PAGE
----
Out West Arts: Performance at the end of the world

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Size Matters

September 26, 2009

Blythe and Dimitri Hvorostovsky
Photo: Cory Weaver/SF Opera 2009

Or at least that seems to be the lesson in San Francisco Opera’s current production of Il Trovatore, which is kicking off their 09/10 season this month. It’s one of those shows where there is so much wonderful world-class music making that it’s easy to enjoy while simultaneously being profoundly unexciting. The production itself is the rather plain-jane Goya inspired affair that, like virtually everything else in San Francisco this season, has already graced stages elsewhere in the country. It’s sad that a company which was presenting American premieres of important operatic works such as Ligeti’s Le Grand Macabre and Messiaen’s Saint Francois d’Assise just years ago has been reduced to a wannabe Metropolitan or Lyric Opera of Chicago. There are certainly worse things to aspire to, but apparently San Francisco's opera company is a bit more comfortable in the follower role than the leader one.

But there are things to be said from traveling in the wakes of bigger ships - it will provide for some enjoyable and well sung productions of the standard fare. McVicar’s take on Il Trovatore has been both to Chicago and, earlier this year, the Metropolitan Opera with much the same cast. His sets are crammed into the much smaller San Francisco stage which ironically helps them somewhat by making the little activity that takes place in and around them look bigger and more involving. It's still mostly a stand-and-deliver sort of evening. The other benefits to this smaller framed outing are acoustic. It’s a great cast and here at the War Memorial Opera House, they actually get to sing like normal human beings instead of the juiced up machines required to fill the cavernous Met Opera house.

At the head of that pack is the freaking amazing Sondra Radvanovsky as Leonora. I’ve heard her do this twice before both in LA and New York, but it’s still a wonder. She’s so good as a Verdi singer that she puts otherwise exceptional singers in a bind to keep up with her game. Dimitri Hvorostovsky is back as the Count di Luna, but on this particular Friday he sounded much more strained to me than previously. Stephanie Blythe who I tend to associate with lighter fare delivers an urgent and appropriately vengeful Azucena. Marco Berti was a serviceable if not exciting Manrico. Still, you’d be hard pressed to put together a better Trovatore cast anywhere and if you’re looking for a world-class cast of this opera that demands four players at the top of their games, this is it.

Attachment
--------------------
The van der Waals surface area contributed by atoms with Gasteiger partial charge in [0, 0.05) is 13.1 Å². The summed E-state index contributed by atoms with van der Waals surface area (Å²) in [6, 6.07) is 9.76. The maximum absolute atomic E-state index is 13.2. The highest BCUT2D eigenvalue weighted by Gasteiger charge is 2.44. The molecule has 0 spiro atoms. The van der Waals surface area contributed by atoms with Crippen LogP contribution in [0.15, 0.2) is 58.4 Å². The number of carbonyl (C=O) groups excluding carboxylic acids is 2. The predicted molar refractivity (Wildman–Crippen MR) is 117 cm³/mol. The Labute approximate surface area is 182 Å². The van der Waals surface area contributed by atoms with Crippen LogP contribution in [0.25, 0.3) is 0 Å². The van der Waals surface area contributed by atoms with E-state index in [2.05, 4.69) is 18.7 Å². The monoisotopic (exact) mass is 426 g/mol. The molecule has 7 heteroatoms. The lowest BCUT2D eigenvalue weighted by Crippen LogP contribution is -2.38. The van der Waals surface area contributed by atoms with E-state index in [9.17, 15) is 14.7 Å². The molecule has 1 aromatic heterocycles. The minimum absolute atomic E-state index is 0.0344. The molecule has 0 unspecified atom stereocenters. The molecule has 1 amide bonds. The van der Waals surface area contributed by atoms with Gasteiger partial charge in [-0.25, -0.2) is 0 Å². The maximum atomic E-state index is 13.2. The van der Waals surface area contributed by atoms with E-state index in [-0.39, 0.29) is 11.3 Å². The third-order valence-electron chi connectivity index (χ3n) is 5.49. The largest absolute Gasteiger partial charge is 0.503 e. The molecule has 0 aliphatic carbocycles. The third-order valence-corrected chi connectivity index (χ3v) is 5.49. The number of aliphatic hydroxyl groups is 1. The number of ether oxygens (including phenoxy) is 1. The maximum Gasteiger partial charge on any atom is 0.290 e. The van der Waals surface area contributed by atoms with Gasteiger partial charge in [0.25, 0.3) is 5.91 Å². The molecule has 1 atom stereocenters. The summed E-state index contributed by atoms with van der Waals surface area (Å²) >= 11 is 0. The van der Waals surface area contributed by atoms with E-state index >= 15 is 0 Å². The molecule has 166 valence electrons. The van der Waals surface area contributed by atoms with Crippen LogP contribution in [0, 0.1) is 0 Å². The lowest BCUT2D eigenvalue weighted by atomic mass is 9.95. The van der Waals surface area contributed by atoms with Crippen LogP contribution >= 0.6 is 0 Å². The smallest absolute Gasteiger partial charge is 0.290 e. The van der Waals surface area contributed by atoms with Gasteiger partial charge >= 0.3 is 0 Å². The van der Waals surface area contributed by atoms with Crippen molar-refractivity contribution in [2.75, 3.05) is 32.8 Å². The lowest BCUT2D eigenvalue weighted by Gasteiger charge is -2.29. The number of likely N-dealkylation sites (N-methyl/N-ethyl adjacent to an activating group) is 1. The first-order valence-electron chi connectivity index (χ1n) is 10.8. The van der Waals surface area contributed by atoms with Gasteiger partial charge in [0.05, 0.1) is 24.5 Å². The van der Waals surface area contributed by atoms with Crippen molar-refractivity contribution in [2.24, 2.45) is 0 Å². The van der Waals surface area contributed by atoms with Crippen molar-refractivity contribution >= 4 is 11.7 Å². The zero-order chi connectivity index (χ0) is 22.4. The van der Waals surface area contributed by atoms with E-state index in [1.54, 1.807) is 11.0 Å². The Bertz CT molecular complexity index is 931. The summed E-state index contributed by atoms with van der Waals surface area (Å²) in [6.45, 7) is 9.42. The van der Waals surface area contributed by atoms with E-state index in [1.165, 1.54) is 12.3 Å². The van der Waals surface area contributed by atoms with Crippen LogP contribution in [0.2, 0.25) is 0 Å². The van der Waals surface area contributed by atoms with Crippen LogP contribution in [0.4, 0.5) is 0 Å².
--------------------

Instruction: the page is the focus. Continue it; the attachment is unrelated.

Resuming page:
But if the evening belonged to anyone it was San Francisco’s new music director Nicola Luisotti. I’ve been ambivalent about him in the past, but he delivered a fantastic, lively performance that at points almost made the vocalists secondary. If San Francisco wants to be an “Italian House”, they have apparently made a very good choice. They may not be writing the next chapter in the opera history books, but its likely to keep subscribers happy with a steady flow of celebrities and great singing. Given Luisotti's presence, this Il Trovatore is worth seeing even with the scheduled casting changes later on before it closes on October 6.



Radvanovsky in LA in Manon Lescaut? Let's hope the rumor is true!
I will try to get my take on Trovatore up today - I was also there Friday night and would say "semi-modified rapture." S. Rad. is a big thrill - freaking amazing, as you say - but my reaction was certainly tempered by having seen the incredible-in-all-ways Trittico the night before. (For the second time, and I'll be back for the last performance too.)
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